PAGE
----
When looking at the Guardian's list again, though, I saw that To Kill a Mockingbird is also on the Crime list, which is just frankly ridiculous, so I guess this is just me disagreeing with the category rankings once again.

What Kim actually is, though, is a coming of age novel of a young boy who is neither English nor Indian growing up in India during a time of great turmoil (hello, Family and Self category!) The novel contains rich descriptions of the landscape, people, and foods of various regions of India, giving the reader a rather sweeping view of the country. (hello, State of the Nation, especially when combined with the politics!)

For me, the story of the boy and the lama was by far the shining star, and the rest felt like just filler. I was much less interested in (view spoiler)

Overall, I liked this book, but wasn't enthralled. I think it suffered first from being not what I expected and then later from trying to incorporate the part that I expected all along when I was then preferring the original story line.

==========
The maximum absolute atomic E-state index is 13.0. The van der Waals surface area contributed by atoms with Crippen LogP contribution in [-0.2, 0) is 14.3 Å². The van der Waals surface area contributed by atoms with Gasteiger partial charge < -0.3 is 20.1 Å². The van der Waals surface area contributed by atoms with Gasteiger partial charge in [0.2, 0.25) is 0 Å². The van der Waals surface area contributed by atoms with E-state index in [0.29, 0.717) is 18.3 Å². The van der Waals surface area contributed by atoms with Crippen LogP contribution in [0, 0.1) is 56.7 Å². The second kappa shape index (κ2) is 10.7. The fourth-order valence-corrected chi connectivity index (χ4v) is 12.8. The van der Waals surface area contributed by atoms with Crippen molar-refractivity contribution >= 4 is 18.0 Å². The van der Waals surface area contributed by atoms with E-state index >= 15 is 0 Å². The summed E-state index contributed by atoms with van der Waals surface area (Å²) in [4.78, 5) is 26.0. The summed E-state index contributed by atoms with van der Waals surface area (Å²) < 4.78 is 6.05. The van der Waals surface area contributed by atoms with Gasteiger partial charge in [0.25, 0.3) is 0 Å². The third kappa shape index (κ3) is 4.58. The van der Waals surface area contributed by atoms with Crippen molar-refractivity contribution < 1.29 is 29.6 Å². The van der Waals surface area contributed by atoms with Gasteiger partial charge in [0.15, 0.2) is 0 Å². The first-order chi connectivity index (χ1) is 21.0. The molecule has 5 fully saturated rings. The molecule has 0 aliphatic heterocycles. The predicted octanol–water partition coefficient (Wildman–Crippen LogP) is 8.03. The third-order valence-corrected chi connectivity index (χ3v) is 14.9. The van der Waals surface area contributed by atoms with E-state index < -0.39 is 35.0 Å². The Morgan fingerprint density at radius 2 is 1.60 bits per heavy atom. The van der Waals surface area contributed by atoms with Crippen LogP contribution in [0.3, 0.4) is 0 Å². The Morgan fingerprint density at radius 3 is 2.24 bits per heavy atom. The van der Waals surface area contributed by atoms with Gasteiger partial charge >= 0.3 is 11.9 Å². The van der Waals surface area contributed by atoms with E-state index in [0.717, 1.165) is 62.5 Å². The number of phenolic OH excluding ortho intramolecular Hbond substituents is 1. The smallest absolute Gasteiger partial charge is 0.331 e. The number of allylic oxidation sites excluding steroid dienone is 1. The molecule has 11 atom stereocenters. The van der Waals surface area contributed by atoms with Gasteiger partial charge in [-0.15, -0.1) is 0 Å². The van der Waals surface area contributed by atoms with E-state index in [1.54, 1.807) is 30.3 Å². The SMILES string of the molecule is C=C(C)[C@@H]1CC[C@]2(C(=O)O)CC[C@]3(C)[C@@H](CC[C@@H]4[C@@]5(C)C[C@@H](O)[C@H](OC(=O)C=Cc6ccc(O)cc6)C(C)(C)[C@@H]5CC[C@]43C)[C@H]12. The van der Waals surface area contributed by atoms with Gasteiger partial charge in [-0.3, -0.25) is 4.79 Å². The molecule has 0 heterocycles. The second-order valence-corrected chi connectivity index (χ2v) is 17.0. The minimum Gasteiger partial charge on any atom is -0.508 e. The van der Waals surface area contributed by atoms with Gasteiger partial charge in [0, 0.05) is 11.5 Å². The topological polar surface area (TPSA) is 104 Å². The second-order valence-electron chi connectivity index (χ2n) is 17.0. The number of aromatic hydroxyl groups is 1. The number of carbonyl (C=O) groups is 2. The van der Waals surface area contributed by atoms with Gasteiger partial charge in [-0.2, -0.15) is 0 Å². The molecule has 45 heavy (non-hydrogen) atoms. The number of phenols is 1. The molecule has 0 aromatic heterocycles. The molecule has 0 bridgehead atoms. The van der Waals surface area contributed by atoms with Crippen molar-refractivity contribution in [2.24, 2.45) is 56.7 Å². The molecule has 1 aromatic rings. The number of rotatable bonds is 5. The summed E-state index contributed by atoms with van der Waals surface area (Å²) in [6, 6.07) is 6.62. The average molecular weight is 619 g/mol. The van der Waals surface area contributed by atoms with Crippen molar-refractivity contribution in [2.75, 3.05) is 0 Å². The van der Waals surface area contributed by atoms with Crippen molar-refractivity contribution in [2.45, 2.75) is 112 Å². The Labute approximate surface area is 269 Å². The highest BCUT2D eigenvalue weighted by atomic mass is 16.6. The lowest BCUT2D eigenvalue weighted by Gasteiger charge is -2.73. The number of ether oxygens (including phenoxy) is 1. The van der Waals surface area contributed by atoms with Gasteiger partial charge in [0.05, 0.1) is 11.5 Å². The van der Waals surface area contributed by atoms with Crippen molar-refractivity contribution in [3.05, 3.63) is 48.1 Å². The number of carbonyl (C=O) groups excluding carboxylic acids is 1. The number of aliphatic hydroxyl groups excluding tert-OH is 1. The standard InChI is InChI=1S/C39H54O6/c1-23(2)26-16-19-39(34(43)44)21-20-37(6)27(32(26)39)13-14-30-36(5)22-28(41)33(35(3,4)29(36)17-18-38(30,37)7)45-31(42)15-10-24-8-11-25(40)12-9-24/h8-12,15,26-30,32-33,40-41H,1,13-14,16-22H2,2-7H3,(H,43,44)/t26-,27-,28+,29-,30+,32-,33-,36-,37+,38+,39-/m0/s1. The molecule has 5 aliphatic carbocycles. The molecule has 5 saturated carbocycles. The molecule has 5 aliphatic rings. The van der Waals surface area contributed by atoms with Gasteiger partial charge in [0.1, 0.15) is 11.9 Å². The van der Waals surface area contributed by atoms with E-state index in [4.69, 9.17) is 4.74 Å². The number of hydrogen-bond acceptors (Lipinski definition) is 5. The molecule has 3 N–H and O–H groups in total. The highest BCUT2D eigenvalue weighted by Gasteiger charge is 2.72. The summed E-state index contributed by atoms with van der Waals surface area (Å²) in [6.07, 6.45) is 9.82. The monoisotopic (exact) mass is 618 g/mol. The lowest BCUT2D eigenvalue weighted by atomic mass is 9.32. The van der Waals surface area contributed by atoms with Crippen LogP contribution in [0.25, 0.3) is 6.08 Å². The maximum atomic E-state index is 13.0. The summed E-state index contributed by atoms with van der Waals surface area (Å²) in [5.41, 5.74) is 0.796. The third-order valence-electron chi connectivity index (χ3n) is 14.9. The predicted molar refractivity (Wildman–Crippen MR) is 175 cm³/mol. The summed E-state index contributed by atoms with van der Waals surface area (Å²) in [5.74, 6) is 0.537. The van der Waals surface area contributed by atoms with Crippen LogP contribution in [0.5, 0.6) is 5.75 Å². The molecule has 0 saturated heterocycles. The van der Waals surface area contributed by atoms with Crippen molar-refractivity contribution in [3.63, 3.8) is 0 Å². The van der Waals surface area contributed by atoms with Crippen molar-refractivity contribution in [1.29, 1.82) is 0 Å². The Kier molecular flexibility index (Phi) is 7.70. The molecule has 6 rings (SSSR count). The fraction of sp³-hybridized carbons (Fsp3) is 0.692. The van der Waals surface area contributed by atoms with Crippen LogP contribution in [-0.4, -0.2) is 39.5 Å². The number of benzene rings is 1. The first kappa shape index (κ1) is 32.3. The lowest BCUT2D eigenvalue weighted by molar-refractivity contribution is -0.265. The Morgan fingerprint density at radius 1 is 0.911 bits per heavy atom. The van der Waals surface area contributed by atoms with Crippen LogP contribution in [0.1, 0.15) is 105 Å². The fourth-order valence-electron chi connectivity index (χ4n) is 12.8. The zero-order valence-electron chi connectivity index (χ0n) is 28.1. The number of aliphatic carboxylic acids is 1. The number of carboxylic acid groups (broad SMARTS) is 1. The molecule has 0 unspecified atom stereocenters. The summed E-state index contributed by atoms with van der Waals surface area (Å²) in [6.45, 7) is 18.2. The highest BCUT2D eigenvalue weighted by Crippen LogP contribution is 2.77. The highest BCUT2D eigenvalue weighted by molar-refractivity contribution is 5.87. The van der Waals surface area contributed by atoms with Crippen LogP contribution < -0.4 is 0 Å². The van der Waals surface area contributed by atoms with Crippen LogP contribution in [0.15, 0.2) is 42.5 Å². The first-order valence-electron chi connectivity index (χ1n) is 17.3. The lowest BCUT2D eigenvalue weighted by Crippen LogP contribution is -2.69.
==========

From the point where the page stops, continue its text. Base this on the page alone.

Darren (dazburns) | 637 comments Mod
finished a few days ago - thought I'd posted on here, but apparently not!

herewith I copy/paste my review:

"Superbly written and immersive/authentic-feeling wrt life in India at the time, with wonderfully realised characters/dialogue. A little lacking in plot, but it's sometimes a relief to read something where there are no major traumas/jeopardy and most people are mostly good and getting on with getting on. Basically a 3.5-Star, but rounded up to 4 cos it was just so simply enjoyable to read!"


Kaycie | 455 comments Mod
Glad to hear you enjoyed it!

Do you agree with the placing in the crime category?

Did we have any other Kim readers this month?


Leslie | 825 comments I would personally have put it in the War and Travel category (which is where I look for adventure stories). I suspect that with 1000 books, not all of them were looked at with the attention that they should have had. In fact, there are at least 2 books on the list which are not even novels! (My Family and Other Animals and Cider with Rosie are both memoirs and so, strictly speaking, don't belong on the list.)